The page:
Even Breast Cancer Awareness Can't Get Facebook To Change Their Nudity Policy


A ground-breaking breast cancer awareness campaign has been deemed unfit for Facebook, because it contravenes their nudity policy.

The CoppaFeel! campaign, which features bare breasts, is intended to get women familiar with what their breasts feel like.

It aims to normalise breasts, which are so often sexualised by the media, and remind women to regularly check themselves for signs of cancer.

Sounds like a great idea, right?

But when HuffPost UK Lifestyle's assistant editor Brogan Driscoll posted our article, which pulled in a picture of the advert, to Facebook, she was temporarily banned from the social media site and her post was removed.

"Facebook restricts displays of nudity because some audiences within our global community are particularly sensitive to this type of content," the notification reads.

"We understand that these limitations can sometimes affect content shared for legitimate reasons, including awareness campaigns or artistic projects, and we apologise for the inconvenience."

HuffPost UK Lifestyle have contacted Facebook for comment.

Founder of CoppaFeel! Kris Hallenga - who was diagnosed with stage 4 breast cancer at the age of 23 - told us she thinks it's a shame Facebook doesn’t distinguish between sexual messaging and a strong positive health message.

"The #WhatNormalFeelsLike campaign has had such a positive response from women all over the UK and most of the nation’s online news sites have picked up the ads and celebrated the role they play," she said.

"It’s frustrating that both ourselves and the public can’t share an important message like this on the biggest social space available.

"There is a strict no nipple policy but we hope they begin to think about introducing some exceptions."

Facebook isn't the only place to reject the CoppaFeel! pictures. The charity had to battle to get their campaign on billboards in London, Liverpool and Glasgow.

As HuffPost's Louise Ridley points out: "Campaigners and ministers can't seem to banish the daily topless lady in Britain's biggest selling "family" paper, yet it's a struggle to get some pictures of natural breasts on a billboard to prevent cancer."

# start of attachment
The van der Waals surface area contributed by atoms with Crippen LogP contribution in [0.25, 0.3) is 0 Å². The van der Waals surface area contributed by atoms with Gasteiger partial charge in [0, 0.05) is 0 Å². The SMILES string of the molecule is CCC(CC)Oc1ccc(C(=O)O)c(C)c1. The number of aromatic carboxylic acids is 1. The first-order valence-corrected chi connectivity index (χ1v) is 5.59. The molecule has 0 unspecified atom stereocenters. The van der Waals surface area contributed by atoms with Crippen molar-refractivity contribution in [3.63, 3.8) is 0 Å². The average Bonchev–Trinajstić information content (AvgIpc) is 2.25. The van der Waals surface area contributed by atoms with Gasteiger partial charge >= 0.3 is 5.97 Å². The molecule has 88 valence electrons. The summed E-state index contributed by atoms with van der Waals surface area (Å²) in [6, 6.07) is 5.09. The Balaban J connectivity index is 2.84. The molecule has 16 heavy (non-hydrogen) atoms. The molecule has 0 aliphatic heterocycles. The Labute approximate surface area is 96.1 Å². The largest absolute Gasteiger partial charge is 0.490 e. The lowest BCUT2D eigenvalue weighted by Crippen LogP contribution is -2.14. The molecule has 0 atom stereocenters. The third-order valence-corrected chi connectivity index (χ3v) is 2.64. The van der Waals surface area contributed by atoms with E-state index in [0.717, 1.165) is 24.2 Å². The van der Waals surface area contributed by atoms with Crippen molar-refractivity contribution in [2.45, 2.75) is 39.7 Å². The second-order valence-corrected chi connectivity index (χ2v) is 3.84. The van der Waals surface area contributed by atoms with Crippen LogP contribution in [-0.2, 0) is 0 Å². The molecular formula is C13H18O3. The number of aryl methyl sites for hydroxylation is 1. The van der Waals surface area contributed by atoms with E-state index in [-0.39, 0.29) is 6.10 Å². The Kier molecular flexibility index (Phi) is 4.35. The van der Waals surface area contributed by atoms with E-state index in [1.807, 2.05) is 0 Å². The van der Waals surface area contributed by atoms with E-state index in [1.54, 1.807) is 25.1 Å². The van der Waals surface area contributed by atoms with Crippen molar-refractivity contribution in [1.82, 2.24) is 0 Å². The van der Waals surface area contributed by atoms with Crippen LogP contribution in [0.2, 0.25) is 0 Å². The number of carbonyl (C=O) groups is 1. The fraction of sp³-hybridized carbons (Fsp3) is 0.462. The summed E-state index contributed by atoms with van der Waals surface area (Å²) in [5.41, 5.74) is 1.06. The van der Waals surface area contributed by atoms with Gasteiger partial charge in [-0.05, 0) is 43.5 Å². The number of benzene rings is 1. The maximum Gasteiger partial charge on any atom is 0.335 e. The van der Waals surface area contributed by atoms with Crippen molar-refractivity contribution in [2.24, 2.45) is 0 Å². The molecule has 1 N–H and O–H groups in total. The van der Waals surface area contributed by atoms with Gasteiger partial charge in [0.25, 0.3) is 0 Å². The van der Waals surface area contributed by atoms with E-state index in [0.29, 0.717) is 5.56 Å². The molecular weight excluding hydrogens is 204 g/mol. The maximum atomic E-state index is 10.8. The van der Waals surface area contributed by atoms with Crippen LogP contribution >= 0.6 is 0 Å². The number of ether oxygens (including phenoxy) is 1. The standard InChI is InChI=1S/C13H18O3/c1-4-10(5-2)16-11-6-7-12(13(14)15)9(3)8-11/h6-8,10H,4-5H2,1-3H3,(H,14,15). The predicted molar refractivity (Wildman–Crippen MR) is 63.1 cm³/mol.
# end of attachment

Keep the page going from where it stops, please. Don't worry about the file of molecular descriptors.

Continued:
It seems that the powers that be are so used to seeing breasts portrayed in a sexualised manner, they're not quite how to react to a bog-standard boobie.

To address the issue, feminist photographer Laura Dodsworth created Bare Reality - a project aiming to prompt people to think about the dichotomy between how women’s breasts actually look, and how they are presented for consumption in the media.

Commenting on Facebook removing the CoppaFeel! image, she said: "I think Facebook’s policy betrays a huge double standard: you can find plenty of soft porn, pictures of breasts, violence, even beheadings, but it deems women’s nipples ‘obscene’.

"It seems that presenting breasts as part of a thoughtful project which makes women subject and not object, and which doesn’t present women’s bodies for the male gaze, is unappetising and problematic for Facebook.

"I applaud Coppafeel’s campaign to normalise women’s bodies and hope it is successful in its aims."

From Free The Nipple and No More Page 3 to the debate on public breastfeeding, there has been an overwhelming amount of discussion about breasts in the past 12 months.

But clearly we still need to talk about context and re-evaluate when it's okay to display images of bare breasts and when it isn't.

MYTH: A Healthy Lifestyle + No Family History = No Risk Of Breast Cancer

Breast Cancer: Myths Vs Facts